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Betfair proposal attacked - Victorian racing industry virtually admits money laundering is good for racing

After recent revelations about leaks in sports betting and unknown punters being able to strike questionable bets (Melbourne Storm NRL scandal), Betfair Australia CEO Andrew Twaits put forward the idea of making all punters bet via accounts, or at least be registered so the money trail is traceable. Naturally, this would turn a few off, but the Victorian racing industry has had more than a handful of problems with dirty money being washed at the track by unsavoury gentlemen in tracksuits. When the Federal Government brought in legislation compelling the reporting of all wagers or payouts above $10k, what did they do? Simple, just have several tickets to win $5k each, bypassing the legislation. Or they would watch for a winning punter at the track and offer them a 15% premium to buy their winning ticket so they could collect 'clean' money from the bookmaker.

Back in the early 90s, a member of the Gleeson family was caught as part of a race-fixing allegation at Harold Park harness racing track in Sydney where the hopples of a horse were deliberately cut pre-race, so that they would break very easily during the race. The horse, the hot favourite, galloped and finished out of the placings. The punter backed the exotics without the favourite (from their stable), and stood to collect more than $10k from their shady work. He had bet cash at a TAB agency, but was caught out by the paperwork required with the Federal Govt anti-money laundering bill. Had the bright spark considered giving the ticket to someone not obviously connected with the family, they'd probably have gotten away with it.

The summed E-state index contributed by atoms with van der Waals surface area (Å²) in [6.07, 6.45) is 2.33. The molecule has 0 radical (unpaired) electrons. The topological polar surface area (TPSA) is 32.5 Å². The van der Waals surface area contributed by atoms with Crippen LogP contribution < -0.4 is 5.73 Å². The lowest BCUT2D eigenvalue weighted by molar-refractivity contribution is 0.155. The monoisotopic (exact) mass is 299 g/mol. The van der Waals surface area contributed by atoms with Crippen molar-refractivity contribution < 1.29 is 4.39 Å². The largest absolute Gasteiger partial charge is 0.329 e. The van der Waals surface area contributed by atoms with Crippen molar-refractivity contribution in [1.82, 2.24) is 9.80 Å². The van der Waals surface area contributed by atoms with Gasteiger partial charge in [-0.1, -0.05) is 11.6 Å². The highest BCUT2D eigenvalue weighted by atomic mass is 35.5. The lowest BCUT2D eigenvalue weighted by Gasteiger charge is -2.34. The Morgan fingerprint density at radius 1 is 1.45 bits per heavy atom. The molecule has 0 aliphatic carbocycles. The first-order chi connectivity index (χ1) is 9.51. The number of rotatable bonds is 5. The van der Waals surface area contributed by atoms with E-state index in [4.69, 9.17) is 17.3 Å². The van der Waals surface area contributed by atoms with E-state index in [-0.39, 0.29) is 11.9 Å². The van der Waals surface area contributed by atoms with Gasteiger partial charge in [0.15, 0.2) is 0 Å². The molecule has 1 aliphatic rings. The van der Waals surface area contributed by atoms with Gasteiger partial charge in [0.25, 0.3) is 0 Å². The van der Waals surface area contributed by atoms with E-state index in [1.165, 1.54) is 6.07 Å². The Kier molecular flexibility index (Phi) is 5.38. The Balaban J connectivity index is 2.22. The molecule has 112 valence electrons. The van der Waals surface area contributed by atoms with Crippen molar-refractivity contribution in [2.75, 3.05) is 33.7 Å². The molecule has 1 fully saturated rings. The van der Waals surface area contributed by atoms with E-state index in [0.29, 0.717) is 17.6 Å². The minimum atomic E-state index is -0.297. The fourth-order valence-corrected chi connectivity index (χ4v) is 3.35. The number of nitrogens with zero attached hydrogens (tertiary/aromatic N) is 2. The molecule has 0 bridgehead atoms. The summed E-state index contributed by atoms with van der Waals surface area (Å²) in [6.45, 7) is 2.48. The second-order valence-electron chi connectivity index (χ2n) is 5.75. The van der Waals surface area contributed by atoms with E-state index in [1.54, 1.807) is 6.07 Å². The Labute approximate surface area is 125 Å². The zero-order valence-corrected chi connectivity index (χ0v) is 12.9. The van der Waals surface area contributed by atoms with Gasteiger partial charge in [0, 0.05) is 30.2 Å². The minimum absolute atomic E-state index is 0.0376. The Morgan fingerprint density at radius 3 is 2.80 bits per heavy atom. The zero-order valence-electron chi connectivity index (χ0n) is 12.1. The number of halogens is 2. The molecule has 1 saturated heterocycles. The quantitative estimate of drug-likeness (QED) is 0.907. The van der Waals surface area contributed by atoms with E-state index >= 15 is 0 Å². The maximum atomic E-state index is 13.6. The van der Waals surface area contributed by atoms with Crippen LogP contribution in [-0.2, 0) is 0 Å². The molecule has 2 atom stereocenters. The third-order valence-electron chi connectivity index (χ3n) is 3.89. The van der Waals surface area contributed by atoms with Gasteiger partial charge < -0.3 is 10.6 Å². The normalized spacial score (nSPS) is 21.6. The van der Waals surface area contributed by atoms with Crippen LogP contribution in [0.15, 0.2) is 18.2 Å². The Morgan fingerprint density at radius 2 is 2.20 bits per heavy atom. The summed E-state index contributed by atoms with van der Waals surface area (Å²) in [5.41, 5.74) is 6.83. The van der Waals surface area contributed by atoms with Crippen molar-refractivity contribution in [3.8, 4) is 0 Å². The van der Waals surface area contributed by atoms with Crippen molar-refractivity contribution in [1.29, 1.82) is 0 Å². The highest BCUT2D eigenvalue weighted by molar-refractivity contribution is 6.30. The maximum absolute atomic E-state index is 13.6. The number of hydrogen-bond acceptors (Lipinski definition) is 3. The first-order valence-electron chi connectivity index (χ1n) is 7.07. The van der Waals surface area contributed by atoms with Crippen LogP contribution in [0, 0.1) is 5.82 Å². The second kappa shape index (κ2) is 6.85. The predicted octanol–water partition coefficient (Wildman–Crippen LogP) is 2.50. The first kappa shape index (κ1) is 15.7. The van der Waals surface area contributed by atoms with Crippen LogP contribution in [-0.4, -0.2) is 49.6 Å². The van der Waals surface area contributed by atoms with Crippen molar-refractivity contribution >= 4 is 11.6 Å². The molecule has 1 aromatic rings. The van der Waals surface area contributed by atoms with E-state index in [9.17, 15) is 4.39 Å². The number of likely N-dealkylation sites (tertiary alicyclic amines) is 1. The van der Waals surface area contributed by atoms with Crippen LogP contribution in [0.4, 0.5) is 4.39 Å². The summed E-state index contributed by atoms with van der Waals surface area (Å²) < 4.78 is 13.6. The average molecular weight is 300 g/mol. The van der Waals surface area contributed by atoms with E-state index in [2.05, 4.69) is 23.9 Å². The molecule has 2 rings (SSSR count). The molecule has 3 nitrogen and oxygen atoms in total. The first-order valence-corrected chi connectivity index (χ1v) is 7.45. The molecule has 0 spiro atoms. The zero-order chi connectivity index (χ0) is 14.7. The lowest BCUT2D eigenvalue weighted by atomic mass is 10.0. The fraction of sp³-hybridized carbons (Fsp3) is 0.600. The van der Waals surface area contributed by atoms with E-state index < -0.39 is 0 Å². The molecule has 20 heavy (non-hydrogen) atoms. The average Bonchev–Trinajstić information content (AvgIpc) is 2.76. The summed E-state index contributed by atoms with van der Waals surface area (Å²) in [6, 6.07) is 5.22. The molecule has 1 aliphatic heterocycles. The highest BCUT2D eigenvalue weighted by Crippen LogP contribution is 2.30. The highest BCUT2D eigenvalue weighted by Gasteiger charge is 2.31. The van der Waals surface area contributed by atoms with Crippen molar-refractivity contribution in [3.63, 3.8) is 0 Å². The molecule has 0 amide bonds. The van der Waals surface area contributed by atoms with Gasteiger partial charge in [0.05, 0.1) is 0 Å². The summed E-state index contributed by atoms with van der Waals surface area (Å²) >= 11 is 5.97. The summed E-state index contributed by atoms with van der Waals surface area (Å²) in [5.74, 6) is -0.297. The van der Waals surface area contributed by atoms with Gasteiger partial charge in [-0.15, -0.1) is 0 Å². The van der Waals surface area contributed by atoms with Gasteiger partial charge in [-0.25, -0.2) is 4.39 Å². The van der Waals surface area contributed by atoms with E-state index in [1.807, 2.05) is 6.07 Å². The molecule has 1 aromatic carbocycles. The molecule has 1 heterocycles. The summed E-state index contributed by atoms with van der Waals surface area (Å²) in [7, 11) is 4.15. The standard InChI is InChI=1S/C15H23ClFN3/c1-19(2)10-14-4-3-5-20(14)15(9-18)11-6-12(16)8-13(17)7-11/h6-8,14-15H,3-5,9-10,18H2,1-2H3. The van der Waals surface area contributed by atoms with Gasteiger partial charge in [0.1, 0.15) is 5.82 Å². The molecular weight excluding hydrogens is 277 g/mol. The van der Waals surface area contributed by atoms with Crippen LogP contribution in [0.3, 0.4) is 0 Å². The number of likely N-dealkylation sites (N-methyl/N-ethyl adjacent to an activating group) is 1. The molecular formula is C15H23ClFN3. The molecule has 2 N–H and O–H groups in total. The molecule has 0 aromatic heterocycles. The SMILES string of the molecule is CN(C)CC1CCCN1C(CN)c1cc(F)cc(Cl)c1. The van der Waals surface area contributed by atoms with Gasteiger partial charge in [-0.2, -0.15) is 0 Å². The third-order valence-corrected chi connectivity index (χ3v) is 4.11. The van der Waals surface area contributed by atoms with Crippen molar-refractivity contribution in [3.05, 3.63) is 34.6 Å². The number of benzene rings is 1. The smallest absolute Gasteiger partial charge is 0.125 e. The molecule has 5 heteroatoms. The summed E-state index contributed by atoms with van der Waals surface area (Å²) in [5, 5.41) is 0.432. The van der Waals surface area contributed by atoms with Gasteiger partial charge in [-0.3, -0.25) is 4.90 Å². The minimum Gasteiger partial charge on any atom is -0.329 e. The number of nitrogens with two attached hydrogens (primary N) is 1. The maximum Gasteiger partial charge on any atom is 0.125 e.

Betfair proposal attacked

The proposal from Twaits was never going to find favour from anyone but the sports authorities. In reality, it's not that different from lotteries these days. By setting up a membership system where the cash player swipes their card with each entry, their ticket can then never be lost, so the punter will never miss a payout. Bookies/firms can offer loyalty schemes for punters and the list of options goes on. It's also a useful problem gambling deterrent. But, it would scare off a lot of money from suspicious characters the racing industry is obviously happy to do business with. The Victorian racing industry also relies heavily on poker machine (slot) revenue, another vehicle for laundering vast quantities of money. If you want a cleaner image guys, there's a couple of places to start working on...

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